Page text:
Determinants of Disparities in Covid-19 Job Losses
Laura Montenovo, Xuan Jiang, Felipe Lozano Rojas, Ian M. Schmutte, Kosali I. Simon, Bruce A. Weinberg, Coady Wing
We make several contributions to understanding how the COVID-19 epidemic and policy responses have affected U.S. labor markets, benchmarked against two previous recessions. First, monthly Current Population Survey (CPS) data show greater declines in employment in April 2020 (relative to February) for Hispanics, workers aged 20 to 24, and those with high school degrees and some college. Second, we show that job loss was larger in occupations that require more interpersonal contact and that cannot be performed remotely. Pre-epidemic sorting into occupations with more potential for remote work and industries that are currently essential explain a large share of gaps in recent unemployment for key racial, ethnic, age, and education sub-populations. However, there is a larger unexplained component to the gender employment gaps. We also address measurement issues known to have affected the March and April 2020 CPS. In particular, non-response increased dramatically, especially among the incoming rotation groups. Some of the increase appears non-random, but is not likely to be driving our conclusions. We also demonstrate the importance of tracking workers who report having a job but being absent, in addition to tracking employed and unemployed workers. We conclude with a discussion of policy priorities implied by the disparities in labor market losses from the COVID-19 crisis that we identify.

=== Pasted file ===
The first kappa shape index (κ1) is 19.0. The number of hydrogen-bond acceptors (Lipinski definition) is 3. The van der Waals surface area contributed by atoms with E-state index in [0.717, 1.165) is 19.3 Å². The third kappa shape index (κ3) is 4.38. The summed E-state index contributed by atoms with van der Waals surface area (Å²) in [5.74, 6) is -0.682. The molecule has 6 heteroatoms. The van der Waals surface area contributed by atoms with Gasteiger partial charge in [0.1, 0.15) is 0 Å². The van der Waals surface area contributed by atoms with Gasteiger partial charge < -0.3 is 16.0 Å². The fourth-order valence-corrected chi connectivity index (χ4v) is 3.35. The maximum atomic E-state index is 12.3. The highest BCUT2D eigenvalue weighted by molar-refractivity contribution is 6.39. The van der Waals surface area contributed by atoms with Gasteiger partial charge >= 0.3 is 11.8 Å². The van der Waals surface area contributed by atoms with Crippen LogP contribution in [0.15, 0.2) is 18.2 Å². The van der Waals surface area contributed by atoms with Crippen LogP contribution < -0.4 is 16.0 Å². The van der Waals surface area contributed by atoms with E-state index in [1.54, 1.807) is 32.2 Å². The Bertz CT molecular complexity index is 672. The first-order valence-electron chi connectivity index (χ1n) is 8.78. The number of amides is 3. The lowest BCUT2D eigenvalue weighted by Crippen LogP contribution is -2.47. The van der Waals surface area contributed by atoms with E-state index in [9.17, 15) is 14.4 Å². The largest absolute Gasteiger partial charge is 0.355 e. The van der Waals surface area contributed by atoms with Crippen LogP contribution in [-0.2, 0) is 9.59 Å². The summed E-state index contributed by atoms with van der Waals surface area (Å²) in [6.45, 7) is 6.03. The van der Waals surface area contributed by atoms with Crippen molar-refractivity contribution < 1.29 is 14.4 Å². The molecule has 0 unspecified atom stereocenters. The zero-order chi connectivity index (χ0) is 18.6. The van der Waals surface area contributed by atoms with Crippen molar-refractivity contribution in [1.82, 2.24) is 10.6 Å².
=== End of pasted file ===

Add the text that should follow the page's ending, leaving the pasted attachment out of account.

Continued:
Document Object Identifier (DOI): 10.3386/w27132